The Ghost by Robert Harris is the first book about a writer that I can remember getting excited to read, glad to trumpet, and eager to put on my 'must read again' list.
It's tough to write a novel about a writer. Most of writing is, unfortunately, solitary and tedious. Write a line, hate it, delete it, rewrite it. A lot of bad literary fiction treats the writerly life, as stumped writers write about what they know: writing badly. This novel is about a ghostwriter who specializes in doing fast memoirs for aging rockers and minor celebrities. He's good at going fast which is why he gets the gig as ghost-writer #2 for a British ex-prime minister who's about to miss his deadline for his contracted memoirs. He's wasted 2 years and now the ghost writer has four weeks.
Of course, there has to be a problem. Ghost Writer #1 didn't resign, throw a tantrum: he died, supposedly throwing himself off a ferry in a storm. Never a good start to a business relationship, something this dark hanging in the background.
The ex-Prime Minister (a version of Tony Blair, perhaps) is the heart of the book. It's beautifully written pages never command more attention than when we're listening to this politician explain his life through a tissue of lies he's constructed.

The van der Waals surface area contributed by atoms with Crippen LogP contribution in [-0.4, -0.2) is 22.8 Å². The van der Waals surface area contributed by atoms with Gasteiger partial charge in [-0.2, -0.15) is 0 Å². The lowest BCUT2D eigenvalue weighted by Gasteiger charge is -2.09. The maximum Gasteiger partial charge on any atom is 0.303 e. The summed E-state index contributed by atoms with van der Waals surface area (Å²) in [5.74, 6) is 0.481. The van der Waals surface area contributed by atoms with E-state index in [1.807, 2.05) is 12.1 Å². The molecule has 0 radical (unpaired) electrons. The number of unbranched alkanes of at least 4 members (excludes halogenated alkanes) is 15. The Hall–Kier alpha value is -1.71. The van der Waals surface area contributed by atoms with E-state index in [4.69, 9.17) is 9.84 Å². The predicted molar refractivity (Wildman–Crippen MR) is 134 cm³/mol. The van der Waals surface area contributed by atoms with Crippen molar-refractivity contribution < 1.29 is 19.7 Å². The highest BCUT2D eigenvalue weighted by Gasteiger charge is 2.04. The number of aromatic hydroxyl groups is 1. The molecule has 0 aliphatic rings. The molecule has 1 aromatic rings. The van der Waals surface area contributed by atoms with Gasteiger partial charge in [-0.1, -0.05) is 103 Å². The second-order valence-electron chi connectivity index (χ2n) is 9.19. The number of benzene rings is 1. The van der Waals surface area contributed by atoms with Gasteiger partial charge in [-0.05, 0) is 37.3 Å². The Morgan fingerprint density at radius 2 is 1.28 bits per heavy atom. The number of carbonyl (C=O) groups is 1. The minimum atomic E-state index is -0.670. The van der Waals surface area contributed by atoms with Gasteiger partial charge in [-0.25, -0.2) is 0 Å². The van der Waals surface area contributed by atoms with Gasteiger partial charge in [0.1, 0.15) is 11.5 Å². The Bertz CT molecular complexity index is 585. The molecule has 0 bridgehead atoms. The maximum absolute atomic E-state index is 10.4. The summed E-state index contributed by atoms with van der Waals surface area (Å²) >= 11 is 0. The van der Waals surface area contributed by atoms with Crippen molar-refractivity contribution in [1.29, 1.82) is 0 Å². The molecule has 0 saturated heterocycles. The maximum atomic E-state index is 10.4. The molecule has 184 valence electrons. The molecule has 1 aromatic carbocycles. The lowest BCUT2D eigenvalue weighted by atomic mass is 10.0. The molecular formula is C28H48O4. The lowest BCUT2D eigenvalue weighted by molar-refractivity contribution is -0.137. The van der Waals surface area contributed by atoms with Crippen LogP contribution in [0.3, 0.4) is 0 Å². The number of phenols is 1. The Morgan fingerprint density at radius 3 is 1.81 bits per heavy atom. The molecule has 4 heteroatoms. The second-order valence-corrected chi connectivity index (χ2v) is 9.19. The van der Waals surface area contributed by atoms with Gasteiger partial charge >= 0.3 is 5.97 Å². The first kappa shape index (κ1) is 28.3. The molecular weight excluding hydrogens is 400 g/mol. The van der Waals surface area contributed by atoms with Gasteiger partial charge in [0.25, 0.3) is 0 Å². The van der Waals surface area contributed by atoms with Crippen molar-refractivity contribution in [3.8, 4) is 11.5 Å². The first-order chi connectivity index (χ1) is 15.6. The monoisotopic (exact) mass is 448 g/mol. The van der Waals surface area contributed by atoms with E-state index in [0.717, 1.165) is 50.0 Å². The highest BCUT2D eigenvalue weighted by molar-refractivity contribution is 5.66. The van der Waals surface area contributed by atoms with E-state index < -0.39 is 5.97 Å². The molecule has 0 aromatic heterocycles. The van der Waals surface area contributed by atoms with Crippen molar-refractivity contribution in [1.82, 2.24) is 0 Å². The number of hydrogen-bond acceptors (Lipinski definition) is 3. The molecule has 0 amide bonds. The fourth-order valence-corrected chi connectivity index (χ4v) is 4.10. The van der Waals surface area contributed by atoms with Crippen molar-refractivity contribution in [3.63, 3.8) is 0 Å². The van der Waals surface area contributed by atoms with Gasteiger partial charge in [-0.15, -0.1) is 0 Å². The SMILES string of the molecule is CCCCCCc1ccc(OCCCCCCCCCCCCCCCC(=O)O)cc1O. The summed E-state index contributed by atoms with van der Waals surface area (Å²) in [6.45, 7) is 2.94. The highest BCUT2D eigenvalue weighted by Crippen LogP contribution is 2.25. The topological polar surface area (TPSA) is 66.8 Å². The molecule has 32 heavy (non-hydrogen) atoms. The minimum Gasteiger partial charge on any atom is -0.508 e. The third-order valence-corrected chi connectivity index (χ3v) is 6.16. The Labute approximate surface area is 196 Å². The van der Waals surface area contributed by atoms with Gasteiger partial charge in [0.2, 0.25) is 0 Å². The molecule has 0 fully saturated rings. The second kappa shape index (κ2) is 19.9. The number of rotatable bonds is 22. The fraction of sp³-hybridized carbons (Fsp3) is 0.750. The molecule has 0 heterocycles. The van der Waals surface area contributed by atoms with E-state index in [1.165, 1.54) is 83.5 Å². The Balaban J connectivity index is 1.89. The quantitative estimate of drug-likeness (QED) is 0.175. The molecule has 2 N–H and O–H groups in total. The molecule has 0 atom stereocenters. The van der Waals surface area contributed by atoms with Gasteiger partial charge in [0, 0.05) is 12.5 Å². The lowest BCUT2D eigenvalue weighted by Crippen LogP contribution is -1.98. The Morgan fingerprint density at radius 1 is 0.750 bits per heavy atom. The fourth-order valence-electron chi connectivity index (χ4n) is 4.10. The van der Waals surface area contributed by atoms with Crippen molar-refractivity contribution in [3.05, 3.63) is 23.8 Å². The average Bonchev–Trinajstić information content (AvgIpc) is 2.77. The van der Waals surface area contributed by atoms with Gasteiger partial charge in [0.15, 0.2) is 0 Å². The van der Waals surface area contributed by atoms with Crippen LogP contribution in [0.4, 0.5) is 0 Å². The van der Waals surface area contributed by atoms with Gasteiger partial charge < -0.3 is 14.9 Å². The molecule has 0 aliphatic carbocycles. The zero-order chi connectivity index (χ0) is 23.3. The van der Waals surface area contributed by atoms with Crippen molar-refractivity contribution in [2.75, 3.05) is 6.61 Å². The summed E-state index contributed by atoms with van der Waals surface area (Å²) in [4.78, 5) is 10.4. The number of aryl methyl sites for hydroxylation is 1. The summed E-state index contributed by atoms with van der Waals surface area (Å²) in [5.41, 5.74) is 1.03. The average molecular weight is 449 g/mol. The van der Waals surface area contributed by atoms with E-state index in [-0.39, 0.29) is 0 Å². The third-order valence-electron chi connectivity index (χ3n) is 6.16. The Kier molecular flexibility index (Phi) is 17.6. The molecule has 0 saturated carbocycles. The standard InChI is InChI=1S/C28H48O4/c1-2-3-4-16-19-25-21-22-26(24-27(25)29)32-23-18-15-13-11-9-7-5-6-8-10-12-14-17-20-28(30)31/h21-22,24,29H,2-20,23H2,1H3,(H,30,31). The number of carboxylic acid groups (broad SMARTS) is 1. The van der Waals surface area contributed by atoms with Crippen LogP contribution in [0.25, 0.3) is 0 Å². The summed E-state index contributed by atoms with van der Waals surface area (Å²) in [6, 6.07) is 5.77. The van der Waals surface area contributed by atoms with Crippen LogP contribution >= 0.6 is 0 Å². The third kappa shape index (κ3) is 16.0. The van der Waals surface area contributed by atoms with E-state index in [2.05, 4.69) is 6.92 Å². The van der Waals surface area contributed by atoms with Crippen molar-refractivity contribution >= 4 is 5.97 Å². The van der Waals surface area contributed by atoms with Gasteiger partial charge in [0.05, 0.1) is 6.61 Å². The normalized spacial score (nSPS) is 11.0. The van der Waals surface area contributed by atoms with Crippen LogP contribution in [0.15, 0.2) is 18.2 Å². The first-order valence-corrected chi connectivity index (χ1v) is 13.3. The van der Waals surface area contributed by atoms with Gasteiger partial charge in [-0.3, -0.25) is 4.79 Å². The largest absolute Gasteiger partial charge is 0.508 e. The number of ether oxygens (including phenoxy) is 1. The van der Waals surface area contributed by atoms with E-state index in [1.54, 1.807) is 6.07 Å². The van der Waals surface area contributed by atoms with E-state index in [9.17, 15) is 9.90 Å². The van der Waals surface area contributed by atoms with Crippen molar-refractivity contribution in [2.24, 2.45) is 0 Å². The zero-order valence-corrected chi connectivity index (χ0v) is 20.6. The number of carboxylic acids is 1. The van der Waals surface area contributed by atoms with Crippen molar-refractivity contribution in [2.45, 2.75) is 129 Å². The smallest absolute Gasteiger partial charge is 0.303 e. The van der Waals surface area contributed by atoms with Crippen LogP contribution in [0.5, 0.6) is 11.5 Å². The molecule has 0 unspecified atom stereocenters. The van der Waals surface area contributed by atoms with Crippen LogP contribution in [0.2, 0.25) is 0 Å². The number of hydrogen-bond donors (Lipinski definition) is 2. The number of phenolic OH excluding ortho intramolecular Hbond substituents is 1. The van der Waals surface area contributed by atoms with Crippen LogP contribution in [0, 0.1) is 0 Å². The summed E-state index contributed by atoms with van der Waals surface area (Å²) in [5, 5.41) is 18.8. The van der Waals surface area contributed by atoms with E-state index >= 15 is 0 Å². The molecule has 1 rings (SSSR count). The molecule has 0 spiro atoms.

Too bad for the reader we don't get to spend more time with the ex-Prime Minister, but he's pulled away from us by a scandal held over from his years in office. It seems he authorized the extraordinary rendition of several suspected terrorists and signed papers to that effect; now it's coming back to haunt him so he has to get out and launch a political campaign of sorts to keep the wolves at bay.
This delay allows our ghostwriter to stop writing and start getting curious. He starts digging and that's never going to end well in a novel of this type. The middle third seemed to drag a bit on first reading, but the ending of this brilliant tale forces us to go back and revisit a lot of that conventional-seeming middle and reinterpret it. Nothing's nailed down in this expert tale.
It's filled to the brim, as a novel about an observant writer must be, with sparkling gems of wit and interest. That more than anything sells the novel: the ghost writer at the center of the tale is one bright fellow who still manages to dig himself a grave, gets his analysis all wrong, blunders like an untrained adventurer into the jungle.
A tremendous tale, knotty and mischievous and written better than most literary fiction. This isn't a thriller, as bashed about as that term has become, a repository for a plot without the words to back it up. It's a story that knows what strings to pull and drags the reader along for a great ride.